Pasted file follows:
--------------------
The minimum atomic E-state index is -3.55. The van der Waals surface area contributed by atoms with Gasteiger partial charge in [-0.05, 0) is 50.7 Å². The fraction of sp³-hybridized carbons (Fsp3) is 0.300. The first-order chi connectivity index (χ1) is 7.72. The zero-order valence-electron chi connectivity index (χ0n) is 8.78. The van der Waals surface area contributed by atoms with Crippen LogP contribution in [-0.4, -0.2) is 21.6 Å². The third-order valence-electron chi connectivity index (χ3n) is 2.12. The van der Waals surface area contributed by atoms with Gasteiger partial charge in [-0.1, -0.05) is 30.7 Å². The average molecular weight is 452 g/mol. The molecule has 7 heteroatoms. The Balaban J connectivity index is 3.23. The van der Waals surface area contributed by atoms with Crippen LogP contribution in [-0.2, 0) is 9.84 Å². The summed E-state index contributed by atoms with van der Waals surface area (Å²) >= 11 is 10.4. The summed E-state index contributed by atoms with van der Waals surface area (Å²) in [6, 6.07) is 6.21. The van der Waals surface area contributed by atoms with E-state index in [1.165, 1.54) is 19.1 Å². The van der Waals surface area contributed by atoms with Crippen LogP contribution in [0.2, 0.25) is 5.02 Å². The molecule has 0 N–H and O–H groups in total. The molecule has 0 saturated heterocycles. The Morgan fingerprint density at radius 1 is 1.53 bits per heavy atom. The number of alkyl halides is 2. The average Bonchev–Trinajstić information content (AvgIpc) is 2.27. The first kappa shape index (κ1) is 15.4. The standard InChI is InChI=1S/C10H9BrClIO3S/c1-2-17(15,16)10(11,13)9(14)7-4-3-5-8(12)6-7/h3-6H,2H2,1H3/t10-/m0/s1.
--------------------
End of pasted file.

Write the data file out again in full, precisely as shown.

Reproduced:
The minimum atomic E-state index is -3.55. The van der Waals surface area contributed by atoms with Gasteiger partial charge in [-0.05, 0) is 50.7 Å². The fraction of sp³-hybridized carbons (Fsp3) is 0.300. The first-order chi connectivity index (χ1) is 7.72. The zero-order valence-electron chi connectivity index (χ0n) is 8.78. The van der Waals surface area contributed by atoms with Crippen LogP contribution in [-0.4, -0.2) is 21.6 Å². The third-order valence-electron chi connectivity index (χ3n) is 2.12. The van der Waals surface area contributed by atoms with Gasteiger partial charge in [-0.1, -0.05) is 30.7 Å². The average molecular weight is 452 g/mol. The molecule has 7 heteroatoms. The Balaban J connectivity index is 3.23. The van der Waals surface area contributed by atoms with Crippen LogP contribution in [-0.2, 0) is 9.84 Å². The summed E-state index contributed by atoms with van der Waals surface area (Å²) >= 11 is 10.4. The summed E-state index contributed by atoms with van der Waals surface area (Å²) in [6, 6.07) is 6.21. The van der Waals surface area contributed by atoms with E-state index in [1.165, 1.54) is 19.1 Å². The van der Waals surface area contributed by atoms with Crippen LogP contribution in [0.2, 0.25) is 5.02 Å². The molecule has 0 N–H and O–H groups in total. The molecule has 0 saturated heterocycles. The Morgan fingerprint density at radius 1 is 1.53 bits per heavy atom. The number of alkyl halides is 2. The average Bonchev–Trinajstić information content (AvgIpc) is 2.27. The first kappa shape index (κ1) is 15.4. The standard InChI is InChI=1S/C10H9BrClIO3S/c1-2-17(15,16)10(11,13)9(14)7-4-3-5-8(12)6-7/h3-6H,2H2,1H3/t10-/m0/s1.